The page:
The List of Tesla Crashes Under Investigation Keeps Growing

Tesla’s safety features are pretty advanced, but a growing number of accidents are making some question how safe these features actually are.
Written by Andrew Koole
Reviewed by Kathleen Flear
Jun 1, 2022
Car accidents
happen. Driving habits and safety tech can help people avoid them to some extent, but accidents will always be a part of driving as long as independently controlled vehicles roam the highways and byways of the world.
So why have
regulators
examined accidents involving Teslas so closely? 35 Tesla collisions are under investigation by the National Highway Traffic Safety Administration (NHTSA), the most recent of which was added in mid-May. 
The attention, at first glance, seems a little discriminatory toward the relatively new automaker. But a quick look under the hood of the probe reveals the culprit—Tesla’s advanced driver assistance systems. 
Jerry
the car ownership
super app
took a closer look to see what was up.

Latest fatal Tesla crash under the microscope kills 3

Reuters
says that on May 12, a Tesla Model S crashed into construction equipment along Pacific Coast Highway in Newport Beach,
California
. Three passengers died, and three workers were injured.
It’s still unclear whether Autopilot or Full Self-Driving mode was in effect when the incident occurred, but the NHTSA added it to the list of Tesla collisions to look into on May 18. 
If either system was active when the accident occurred, the three deaths would bring the number of fatalities of the 35 crashes to 14. Of those crashes, the use of the
driver-assistance technology
has only been ruled in three.

What’s the deal about Tesla’s Autopilot and Full Self-Driving?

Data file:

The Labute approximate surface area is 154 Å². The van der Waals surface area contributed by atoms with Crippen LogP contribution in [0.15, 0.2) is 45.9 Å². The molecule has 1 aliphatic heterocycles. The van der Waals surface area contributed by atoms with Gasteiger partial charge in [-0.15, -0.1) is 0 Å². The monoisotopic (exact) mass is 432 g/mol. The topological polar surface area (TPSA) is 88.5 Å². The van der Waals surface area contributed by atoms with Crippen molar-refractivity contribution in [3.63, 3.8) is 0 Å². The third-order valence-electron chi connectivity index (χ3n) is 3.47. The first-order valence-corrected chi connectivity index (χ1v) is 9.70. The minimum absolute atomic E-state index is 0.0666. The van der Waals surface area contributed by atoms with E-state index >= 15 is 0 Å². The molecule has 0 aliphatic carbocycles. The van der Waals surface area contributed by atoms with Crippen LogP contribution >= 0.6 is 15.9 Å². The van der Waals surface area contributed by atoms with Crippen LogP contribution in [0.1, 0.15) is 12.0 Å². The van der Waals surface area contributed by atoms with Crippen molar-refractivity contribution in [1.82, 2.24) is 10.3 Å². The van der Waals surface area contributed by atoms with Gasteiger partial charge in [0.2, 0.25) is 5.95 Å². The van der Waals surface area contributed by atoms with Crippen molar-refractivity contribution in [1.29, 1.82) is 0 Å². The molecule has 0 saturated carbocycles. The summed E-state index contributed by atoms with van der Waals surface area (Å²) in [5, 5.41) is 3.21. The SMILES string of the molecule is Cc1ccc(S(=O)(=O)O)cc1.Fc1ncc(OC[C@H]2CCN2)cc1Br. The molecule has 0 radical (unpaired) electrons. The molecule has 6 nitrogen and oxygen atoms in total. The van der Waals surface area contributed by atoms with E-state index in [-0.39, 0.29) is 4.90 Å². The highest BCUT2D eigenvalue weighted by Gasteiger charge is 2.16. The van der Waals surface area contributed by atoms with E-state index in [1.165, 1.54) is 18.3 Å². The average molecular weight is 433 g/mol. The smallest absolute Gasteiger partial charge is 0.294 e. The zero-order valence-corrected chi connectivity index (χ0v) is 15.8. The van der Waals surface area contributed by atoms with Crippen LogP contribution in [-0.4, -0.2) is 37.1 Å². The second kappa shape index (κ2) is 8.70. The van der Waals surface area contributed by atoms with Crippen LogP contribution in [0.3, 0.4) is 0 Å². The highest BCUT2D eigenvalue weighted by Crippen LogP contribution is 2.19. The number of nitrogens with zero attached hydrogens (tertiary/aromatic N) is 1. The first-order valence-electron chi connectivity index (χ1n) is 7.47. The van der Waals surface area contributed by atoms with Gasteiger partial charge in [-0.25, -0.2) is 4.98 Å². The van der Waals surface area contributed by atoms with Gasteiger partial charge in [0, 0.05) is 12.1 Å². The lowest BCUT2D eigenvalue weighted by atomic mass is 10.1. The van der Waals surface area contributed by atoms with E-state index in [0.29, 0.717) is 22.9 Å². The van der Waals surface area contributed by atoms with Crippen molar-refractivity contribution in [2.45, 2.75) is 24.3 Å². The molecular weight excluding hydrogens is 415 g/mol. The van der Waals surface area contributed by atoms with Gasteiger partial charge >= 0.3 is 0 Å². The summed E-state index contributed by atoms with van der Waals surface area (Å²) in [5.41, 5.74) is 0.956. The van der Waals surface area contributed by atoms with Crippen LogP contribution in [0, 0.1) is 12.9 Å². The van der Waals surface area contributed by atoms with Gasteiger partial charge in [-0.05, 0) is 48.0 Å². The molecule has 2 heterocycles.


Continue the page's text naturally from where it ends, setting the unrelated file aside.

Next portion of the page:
Tesla’s advanced driver-assistance systems do not make the
automaker’s cars
fully autonomous. The manufacturer says as much on its descriptions of the tech. But that hasn’t stopped drivers from using them that way. 
Viral videos on Tik-Tok and YouTube show multiple Tesla “drivers” reclining and even hopping out of the driver’s seat, leaving the car’s software to keep it on the road. 
Tesla wants to blame these situations on the people in the cars being reckless and not following instructions, but some regulators see the electric car maker as more culpable.
The primary criticism is directed at the names Tesla gave to the systems. Regulators argue that they confuse consumers into thinking the cars are fully autonomous. Some also point out that offering the
beta versions
to consumers, effectively testing them on the public, is unsafe.

Are Teslas unsafe to drive?

Tesla’s critics make some pretty sound arguments, but in terms of general auto safety, Teslas are about as safe as they come. The company’s crash test scores are excellent, and if used properly, Autopilot and Full Self-Driving can also help avoid accidents.
Still, tech glitches and human error mean car accidents are here to stay. To protect yourself financially, you’ll want to make sure you have a robust
car insurance
policy that covers all your bases. The best way to find just that is with Jerry. 
A licensed broker that offers end-to-end support, the Jerry app gathers affordable quotes, helps you switch plans, and can even help you cancel your old policy. The average Jerry user saves over $800 a year on car insurance.
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National General
Allstate
AAA
Aig
Chubb
ClearCover
CSE
Dairyland
DirectAuto
Elephant Auto Insurance
Kemper
Libertymutual
Gainsco
Mapfre
Mercury Auto
Metromile
Nationwide
Plymouth Rock
Progressive
State Auto
Safeco
Travelers
Metlife
Bristol West

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